Five Tips to Reducing Your Business' Churn Rate


Employees are the lifeblood of any business, pumping life into its different limbs. From managing inventory to answering customer queries, employees manage a bulk of the legwork, which explains why an employee leaving your company can drastically damage your business. A high churn or attrition rate even in your low level staff can impede your ability to scale quickly and efficiently. Not only does your workload become unevenly distributed towards your existing workforce, but it also results in higher costs since you have to allocate budget into rehiring and retraining people to fill in spots. Here are five tips to reduce your business' churn rate:

Promote From Within

Employees don't want to stay with a company that won't move them up the ladder even after decades of hard work and loyalty. They will likely jump ship if you get outside hires to fill in management-level staffing. Show your workforce that they can move up the corporate ladder by promoting from within. Aside from keeping your turnover rate minimal, this management technique and/or business policy can be beneficial in many other ways. For starters, inside hires already know the business' work environment, culture, vision, and dynamics.

Ask People What They Want

People often dismiss the brutally simple way of doing things for the more sophisticated answers that make them look like a genius. More often than not, directly asking your employees what they want can yield the answers you seek. Ask people what they want directly. Of course, this could be exhausting if you employ a large workforce of several dozen people in which case an employee engagement survey may be a more fitting method of getting feedback.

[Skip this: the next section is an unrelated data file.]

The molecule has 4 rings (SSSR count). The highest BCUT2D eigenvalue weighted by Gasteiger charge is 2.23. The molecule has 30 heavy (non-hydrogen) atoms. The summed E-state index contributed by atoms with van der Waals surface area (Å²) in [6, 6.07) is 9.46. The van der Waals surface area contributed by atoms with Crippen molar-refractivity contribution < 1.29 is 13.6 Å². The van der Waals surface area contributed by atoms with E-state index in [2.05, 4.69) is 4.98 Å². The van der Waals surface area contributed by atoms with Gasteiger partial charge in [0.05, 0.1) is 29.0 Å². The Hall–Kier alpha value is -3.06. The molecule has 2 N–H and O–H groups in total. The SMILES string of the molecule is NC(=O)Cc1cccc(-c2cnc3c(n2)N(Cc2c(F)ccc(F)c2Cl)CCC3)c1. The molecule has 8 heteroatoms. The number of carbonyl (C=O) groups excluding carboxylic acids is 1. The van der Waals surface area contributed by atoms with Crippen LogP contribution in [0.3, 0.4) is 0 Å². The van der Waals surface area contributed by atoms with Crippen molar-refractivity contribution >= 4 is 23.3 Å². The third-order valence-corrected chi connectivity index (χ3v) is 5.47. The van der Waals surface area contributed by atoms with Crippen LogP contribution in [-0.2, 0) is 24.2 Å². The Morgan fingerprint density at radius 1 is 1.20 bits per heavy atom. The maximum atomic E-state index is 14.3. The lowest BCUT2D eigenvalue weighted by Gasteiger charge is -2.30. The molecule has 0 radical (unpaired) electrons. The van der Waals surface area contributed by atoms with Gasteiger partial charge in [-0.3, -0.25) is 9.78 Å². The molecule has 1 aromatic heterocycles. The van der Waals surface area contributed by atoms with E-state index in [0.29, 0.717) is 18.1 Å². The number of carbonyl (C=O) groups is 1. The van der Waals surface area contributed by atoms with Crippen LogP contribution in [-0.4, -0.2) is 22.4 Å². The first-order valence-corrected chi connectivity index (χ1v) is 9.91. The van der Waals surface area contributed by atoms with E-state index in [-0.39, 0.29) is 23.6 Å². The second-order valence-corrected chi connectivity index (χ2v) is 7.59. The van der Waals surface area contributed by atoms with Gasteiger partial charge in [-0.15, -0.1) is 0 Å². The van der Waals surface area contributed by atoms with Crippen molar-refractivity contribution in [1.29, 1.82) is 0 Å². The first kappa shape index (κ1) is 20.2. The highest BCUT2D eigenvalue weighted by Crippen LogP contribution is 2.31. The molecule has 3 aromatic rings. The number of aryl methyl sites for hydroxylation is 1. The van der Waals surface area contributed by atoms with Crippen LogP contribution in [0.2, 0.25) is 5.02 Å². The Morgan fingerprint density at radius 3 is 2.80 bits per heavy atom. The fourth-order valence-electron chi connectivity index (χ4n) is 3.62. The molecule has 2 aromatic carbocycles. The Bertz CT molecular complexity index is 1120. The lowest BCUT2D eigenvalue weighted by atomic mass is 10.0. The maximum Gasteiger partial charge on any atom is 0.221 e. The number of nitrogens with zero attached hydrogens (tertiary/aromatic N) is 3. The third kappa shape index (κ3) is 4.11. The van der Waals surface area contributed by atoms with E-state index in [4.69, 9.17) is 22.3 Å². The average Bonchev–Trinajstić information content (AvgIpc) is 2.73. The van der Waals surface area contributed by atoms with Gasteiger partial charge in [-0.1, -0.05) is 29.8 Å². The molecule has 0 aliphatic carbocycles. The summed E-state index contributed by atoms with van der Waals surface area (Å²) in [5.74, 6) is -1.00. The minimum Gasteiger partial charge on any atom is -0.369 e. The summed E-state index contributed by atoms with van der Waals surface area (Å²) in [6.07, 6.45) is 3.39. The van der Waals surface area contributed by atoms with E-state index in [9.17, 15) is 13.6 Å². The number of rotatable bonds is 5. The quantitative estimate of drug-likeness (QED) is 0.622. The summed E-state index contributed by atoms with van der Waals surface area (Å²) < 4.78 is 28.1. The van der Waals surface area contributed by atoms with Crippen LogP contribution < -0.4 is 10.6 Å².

Invest in More Amenities

Amenities, such as a game room or an espresso machine, seems like nothing but an unnecessary expense, but these small office features can actually improve your employee retention rate over the long term. In fact, a lot of tech giants, such as Amazon and Google, are investing more on work perks to get employees to stay in the office and work longer. Some have gone to great lengths to bring comfort to their employees, offering swimming pools, gyms, spas, and free meals all day long. Google, for example, have multiple cafeterias scattered around its campus. If you outfit your workplace with amenities, employees won't just perceive it as a place they spend eight hours of their day doing work. Instead, they see it as a balanced environment where they can de-stress and relax in between work.

Establish Respect and Trust

Build an employer-employee relationship that has trust and respect at its foundation. Show your employees that you trust them to make the right decisions and perform well by delegating bigger responsibilities that enable them to grow and gain new skills. Help them find opportunities for continuing education. In equal measure, give them the respect and appreciation they desire not only as professionals but also as people. As a manager or employer, make it a priority to outwardly show gestures of respect for your employees on a daily basis.

Reward People

When you reward the right amount and in the right times, the gesture can be a powerful tool for retaining your existing employees and attracting new talent. But due to lack of creativity, most businesses reward their employees' good deeds with monetary compensation. And while every employee could always use extra cash, it's simply an unsustainable method of rewarding your workforce. Be creative with how you reward your employees. Ideas include office massages, healthy snacks, free lunch, ride credit on Uber/Lyft, sporting event tickets, and even a handwritten note.

Final Thoughts

Reducing your employee's turnover rate is a matter of finding a balance between what your workforce wants and what you can offer within budgetary limits. Last but not least, remember to streamline your business' hiring process as this can single handedly make the difference between an effective, capable workforce and an ineffective one.

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